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Monday, May 12, 2008

PLCB Blog: Reason #5

We already discussed how the PLCB has a personality split. One side of the agency wants to sell you booze (gotta make money at the State Store!), the other side wants to control how much you buy and how you drink it. Brilliant idea for a state agency.

But there's another two-sided bedevilment going on at the PLCB. The PLCB always says that they don't make the liquor laws in Pennsylvania, they just enforce them. Yes, that's an extent. Because when they enforce them, they also interpret them. So you'll get interpretations on just what a "case" of beer is, and about how licenses can be apportioned within a county, and ... and what constitutes a State Store, apparently. Because while the PLCB is currently "enforcing" laws that make it illegal to sell beer or liquor at a grocery store, they are also currently considering an "interpretation" that will justify them putting 100 wine vending machines in grocery stores. Really.

Reason #5:

The Liquor Code serves the PLCB, not the citizens of the Commonwealth.


Anonymous said...

Any update on the status of the new case law? Haven't heard much about that since it passed the house a while back...

Anonymous said...

Well, as regards the beer mention in the complete version of this post, every restaurant that I'm aware of in the commonwealth offers on-site consumption of the beer it is entitled to sell. some restaurants also choose to sell six packs and singles to go. The supermarkets and convenience stores that are involved in the current acquisition of liquor licenses here have no intention of serving on premise, and that bothers me (for some weird reason). Any REAL restaurant wants the additional margins offered by on premise sales. These guys just want to change the system that has prohibited their selling beer (and wine) in Pennsylvania for the last 75 years.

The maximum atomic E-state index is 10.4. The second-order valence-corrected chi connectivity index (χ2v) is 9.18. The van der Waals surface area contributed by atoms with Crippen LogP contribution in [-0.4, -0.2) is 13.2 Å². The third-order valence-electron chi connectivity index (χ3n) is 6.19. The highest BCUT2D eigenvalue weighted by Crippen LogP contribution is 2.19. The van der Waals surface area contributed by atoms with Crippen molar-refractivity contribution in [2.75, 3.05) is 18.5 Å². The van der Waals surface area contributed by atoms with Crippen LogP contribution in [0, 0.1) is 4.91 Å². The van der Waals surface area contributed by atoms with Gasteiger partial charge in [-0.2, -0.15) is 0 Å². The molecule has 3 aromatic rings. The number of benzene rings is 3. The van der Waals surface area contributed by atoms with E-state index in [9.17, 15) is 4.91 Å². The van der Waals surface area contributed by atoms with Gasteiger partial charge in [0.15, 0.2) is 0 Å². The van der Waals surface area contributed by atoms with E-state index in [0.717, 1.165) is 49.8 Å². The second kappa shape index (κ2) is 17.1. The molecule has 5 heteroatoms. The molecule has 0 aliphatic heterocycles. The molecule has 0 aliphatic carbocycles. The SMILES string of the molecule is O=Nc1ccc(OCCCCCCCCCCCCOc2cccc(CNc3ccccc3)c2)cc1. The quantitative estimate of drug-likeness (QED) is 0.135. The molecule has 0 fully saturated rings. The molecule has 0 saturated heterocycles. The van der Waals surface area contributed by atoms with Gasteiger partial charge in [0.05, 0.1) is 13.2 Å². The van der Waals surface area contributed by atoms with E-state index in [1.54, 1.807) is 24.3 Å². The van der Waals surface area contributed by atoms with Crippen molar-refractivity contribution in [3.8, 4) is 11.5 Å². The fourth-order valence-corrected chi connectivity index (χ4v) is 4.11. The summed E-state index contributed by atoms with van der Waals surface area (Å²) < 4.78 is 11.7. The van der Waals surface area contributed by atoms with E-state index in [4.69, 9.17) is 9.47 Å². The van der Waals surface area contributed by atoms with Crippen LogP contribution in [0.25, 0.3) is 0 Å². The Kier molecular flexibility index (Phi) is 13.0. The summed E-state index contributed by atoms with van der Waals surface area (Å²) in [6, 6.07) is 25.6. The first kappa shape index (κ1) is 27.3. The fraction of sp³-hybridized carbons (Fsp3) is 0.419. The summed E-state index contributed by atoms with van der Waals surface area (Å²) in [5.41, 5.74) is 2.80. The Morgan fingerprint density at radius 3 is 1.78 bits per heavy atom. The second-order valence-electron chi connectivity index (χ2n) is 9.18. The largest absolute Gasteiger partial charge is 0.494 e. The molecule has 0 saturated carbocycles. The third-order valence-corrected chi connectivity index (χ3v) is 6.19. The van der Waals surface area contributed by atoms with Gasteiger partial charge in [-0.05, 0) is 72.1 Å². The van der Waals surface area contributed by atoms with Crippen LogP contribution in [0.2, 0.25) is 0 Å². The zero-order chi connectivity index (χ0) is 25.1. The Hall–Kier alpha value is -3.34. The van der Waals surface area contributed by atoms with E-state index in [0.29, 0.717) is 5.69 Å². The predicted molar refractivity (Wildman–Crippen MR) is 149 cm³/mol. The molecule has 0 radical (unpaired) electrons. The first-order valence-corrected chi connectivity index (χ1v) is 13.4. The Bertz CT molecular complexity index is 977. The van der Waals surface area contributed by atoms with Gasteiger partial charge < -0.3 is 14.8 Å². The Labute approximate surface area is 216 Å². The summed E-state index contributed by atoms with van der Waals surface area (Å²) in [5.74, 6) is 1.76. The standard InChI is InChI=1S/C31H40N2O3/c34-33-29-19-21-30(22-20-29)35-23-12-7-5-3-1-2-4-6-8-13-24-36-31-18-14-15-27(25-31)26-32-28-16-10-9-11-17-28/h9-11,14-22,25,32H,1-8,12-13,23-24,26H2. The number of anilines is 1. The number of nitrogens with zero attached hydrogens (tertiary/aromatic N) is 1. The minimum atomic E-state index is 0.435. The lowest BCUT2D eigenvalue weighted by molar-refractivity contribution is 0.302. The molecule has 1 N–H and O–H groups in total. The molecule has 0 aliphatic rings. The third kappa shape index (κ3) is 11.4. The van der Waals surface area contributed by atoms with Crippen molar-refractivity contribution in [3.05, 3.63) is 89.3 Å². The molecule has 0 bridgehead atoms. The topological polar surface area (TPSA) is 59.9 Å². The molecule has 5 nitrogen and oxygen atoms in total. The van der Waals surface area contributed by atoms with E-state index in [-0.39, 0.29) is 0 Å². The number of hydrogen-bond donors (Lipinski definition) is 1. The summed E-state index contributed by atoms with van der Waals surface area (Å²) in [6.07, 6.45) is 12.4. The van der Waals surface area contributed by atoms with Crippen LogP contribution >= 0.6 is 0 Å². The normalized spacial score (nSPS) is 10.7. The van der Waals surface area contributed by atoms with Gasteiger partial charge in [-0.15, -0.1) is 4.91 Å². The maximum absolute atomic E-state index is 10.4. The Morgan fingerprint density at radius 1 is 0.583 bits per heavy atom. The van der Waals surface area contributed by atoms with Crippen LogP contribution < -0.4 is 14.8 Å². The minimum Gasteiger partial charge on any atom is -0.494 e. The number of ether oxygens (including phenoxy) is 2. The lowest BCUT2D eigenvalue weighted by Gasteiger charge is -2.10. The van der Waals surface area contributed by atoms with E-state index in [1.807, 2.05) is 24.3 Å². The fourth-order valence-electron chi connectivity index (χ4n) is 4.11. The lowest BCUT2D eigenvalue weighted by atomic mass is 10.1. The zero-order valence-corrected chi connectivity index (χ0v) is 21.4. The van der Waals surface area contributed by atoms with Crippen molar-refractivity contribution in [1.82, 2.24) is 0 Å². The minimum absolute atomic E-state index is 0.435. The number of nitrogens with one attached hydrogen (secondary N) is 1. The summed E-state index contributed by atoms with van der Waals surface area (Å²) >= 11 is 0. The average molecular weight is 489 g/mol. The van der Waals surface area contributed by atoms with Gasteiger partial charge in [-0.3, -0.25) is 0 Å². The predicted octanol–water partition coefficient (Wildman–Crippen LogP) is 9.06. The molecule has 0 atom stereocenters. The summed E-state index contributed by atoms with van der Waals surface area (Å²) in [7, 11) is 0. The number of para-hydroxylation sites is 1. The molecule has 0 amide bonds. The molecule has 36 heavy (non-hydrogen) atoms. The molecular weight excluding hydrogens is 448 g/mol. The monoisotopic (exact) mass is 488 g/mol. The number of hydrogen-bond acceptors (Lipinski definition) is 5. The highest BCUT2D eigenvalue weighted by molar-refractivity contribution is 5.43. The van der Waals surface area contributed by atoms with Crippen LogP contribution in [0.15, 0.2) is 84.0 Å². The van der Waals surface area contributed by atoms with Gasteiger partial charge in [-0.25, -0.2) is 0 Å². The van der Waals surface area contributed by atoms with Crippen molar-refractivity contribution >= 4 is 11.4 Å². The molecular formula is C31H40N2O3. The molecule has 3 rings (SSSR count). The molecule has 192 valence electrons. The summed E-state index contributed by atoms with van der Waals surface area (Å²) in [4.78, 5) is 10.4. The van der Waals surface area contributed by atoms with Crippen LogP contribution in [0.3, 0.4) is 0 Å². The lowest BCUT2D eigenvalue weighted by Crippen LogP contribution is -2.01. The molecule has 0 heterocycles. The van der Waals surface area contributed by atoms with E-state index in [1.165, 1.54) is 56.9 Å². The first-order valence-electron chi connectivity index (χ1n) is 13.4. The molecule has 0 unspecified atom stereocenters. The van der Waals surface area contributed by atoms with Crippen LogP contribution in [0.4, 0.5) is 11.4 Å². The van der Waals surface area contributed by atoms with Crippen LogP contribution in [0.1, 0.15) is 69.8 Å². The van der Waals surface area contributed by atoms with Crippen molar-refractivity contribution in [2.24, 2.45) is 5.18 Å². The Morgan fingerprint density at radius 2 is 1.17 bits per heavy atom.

Is that a bad thing? Not necessarily, and it certainly begins the long process of change that you are looking for with the PLCB. I guess my problem is the subterfuge that Sheetz and Wegmans have used to accomplish their mission. We were all led to believe that the intended purpose of the license acquisition was to provide their restaurant patrons a beer with their sandwich, when in fact no such thing was ever intended.

By the way, I'm beginning to coma around on this issue!

Anonymous said...

Coma around? Freudian slip?

Lew Bryson said...

No, I think you're just boring yourself, Sam!

There are restaurants and there are restaurants: I know places that serve food, and sell beer, but I've never seen anyone drinking there. Besides...are you saying that Sheetz isn't a "REAL" restaurant? They make food there. They serve food there. People eat it there. And they don't want "the additional margins offered by on premise sales."

Look at it this way. There is no provision in the PA State Liquor Code for six-pack stores, bottleshops. Yet they exist, because people saw a niche for buying a license and only using it for off-premise sales. I salute those people for figuring out 1)a way to make a living within the Code that the makers of the Code did not foresee (because I'm sure if they had, they'd have forbidden it); and 2)a way to give us what we want: a bottle shop.

You're upset with Sheetz and Wegman's for giving you takeout beer in a convenience store and a grocery because you didn't get a sammich with it? Man, Sam, you want everything!

Anonymous said...

Naw, I just like folks to tell the truth: "We want to sell six packs!" What's wrong with that? Sheetz and Wegmans sure are restaurants, no doubt about it. In fact they're better than some true restaurants. Just come in the front door, not the servants entrance.

Feeling bored now....